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I’m here to write about women’s health. Yet first I’ve got to state, what is happening in the US in the last few weeks feels like an invasion from within. It is shocking.

Yet we Americans are not alone in this. Millions of people across the planet are suffering dramatic changes of a similar nature in their own lives. Hungary, India, Poland, Russia, Turkey, the Philippines, and a number of the Arab Spring states are “all ruled by more or less democratically elected strongmen who are rewriting the very rules of government . . .all in the name of a return to national greatness.” (Ref: Pollitt)

Here in the US we now conduct our elections like sports matches. A winner is announced after a few hours, even when millions of votes have not yet been counted. The wisdom of this is suspect. Canada, with one-tenth of our population, does complete the vote tally by election night, all with paper ballots. (Barsamian with Nader) Yet at this writing, three weeks after the election, with ballots cobbled together electronically, by optical scanner, or with paper, less than one-third of all 50 states have officially certified their results. (click David Wasserman: spreadsheets)  Vote audits are underway. If you want to call on the U. S. Department of Justice to request legal oversight on this, click here.

How divisions can arise: I have one blue collar friend who has been working on a large building project. Winter is coming here to New Mexico. Completion of the building plans was delayed for months when the white collar engineer responsible for it faced family crises and other challenges in his life. Now my friend and his co-workers are laboring in a frigid pit in snow, instead of doing the work in August, when conditions were kinder. My friend has a cough. The cold and dust are getting him. The white collar man has no idea he’s created suffering for the blue collar man. The blue collar man is very aware of it.

It is a diverse planet, and it’s the only one we’ve got. How can we maintain respect for each other and hold steady awareness? Often we have no idea what another person’s experience is. Simple respect for one another could have a significant impact on the quality of life here and abroad, the survival of the planet, and perhaps even the viability of democracy.

To hold with our own truth and integrity while seeing another’s reality is not always easy or convenient. Atul Gawande invites us fellow Americans to remember decency, reason, and compassion, regardless of the milieu in which we find ourselves swimming. (Gawande).  May we hold with the values that nourish us in our daily lives and actions.

To shift gears, my colleague Deva Khalsa and I are offering a menopause training for health care professionals and yoga teachers here in Santa Fe and at a distance this coming weekend. There are a couple of openings still available on site, to register click here. We will be video recording it for future courses. As we’ve promoted this we’ve gotten input from women interested in working with their own bodies naturally. I’d like to offer this blog to them, women who are going through this major transition.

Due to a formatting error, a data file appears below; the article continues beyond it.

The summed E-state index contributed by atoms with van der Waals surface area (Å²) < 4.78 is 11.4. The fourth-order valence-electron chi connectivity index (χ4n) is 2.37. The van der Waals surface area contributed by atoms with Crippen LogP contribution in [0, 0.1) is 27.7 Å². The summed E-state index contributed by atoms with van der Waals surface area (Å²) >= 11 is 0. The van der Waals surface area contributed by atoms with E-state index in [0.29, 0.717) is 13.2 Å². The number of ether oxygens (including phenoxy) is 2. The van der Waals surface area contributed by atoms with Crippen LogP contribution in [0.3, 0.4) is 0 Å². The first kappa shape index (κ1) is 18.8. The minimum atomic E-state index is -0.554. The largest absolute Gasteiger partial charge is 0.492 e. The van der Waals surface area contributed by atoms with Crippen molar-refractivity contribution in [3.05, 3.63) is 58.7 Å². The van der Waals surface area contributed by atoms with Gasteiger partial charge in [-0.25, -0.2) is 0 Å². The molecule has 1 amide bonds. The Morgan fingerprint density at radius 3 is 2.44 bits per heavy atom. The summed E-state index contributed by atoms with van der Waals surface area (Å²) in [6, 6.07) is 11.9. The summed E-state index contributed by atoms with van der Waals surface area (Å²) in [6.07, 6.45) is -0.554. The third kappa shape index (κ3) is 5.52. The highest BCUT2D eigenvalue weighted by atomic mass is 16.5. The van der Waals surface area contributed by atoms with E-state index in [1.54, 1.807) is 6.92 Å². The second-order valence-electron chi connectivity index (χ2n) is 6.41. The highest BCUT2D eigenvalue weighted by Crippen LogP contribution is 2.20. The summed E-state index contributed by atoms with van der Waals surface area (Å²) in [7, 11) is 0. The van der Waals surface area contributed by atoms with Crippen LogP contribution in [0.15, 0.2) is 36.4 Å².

We grow up bathed in hormones. This is not just the hormones in meat, it’s the hormones in us. We make them. Before we’re even born, we’re making them. We even create hormones to help our bodies burrow into our mother’s uterine lining; we are the ones responsible for initiating this protected space. (Archer & Nelson, p. 385) As we near the onset of menstruation, hormones particularly kick in to support our development as women. Estrogen and progesterone together orchestrate our ovulatory cycles, the release of an egg each month. When hormones drop, we start to bleed. If they’re out of balance, we can feel it in a variety of familiar and uncomfortable ways. Hormones promote our sexual interest.

To explore the flavor of a couple of hormones in more depth: progesterone is a stabilizer. It serves to hold the uterine lining in place, helps protect against fibrocystic breasts, smoothes digestion, eases elimination, enhances normal blood sugar metabolism, counteracts increases in body fat, fluid retention, and blood clotting. It may lower the risk of breast cancer (Welch, pp. 21 – 22). In general it balances the actions of its sister hormone, estrogen. It has a calming effect on the brain, reducing depression and anxiety. It also enhances sleep. (ref) When progesterone levels drop, we may find ourselves (literally) weeping. This hormone also gently warms us up; our body temperature is highest during the progesterone predominant phase of our active cycles.

Estrogen is moist and succulent; it is a builder. It hydrates all of our tissues, including our skin. It is the catalyst behind vaginal lubrication. It builds the uterine lining. It supports breast and other female sexual development, as well as an even body temperature. There is not a single tissue in the body that does not contain it; receptor sites for estrogen occur throughout our tissues. (Welch, p. 19). While progesterone is calming, an appropriate amount of estrogen can be energizing.

In the dance of balance between estrogen and progesterone in our bodies, it is rare for progesterone to be in excess. Far more often it is estrogen that can get out of hand, resulting in water retention, breast tenderness, irritability, and weight gain. An interesting physiological point: estrogen can be made from progesterone. BUT the body can’t make progesterone from estrogen. What this means is that we’re more likely to have to deal with an excess or over balance of estrogen than progesterone.

Sadly, our primary stress hormone, cortisol, can also be made from progesterone. This has major implications when we’re under stress, to be described soon. Progesterone is a noble character. It can transform itself into these other pre-eminent actors. Yet we need it to be itself, to keep being progesterone, so that it can counter the actions of moist estrogen and stressing cortisol. How do we do this? Slow down and nourish ourselves, throughout our life cycles.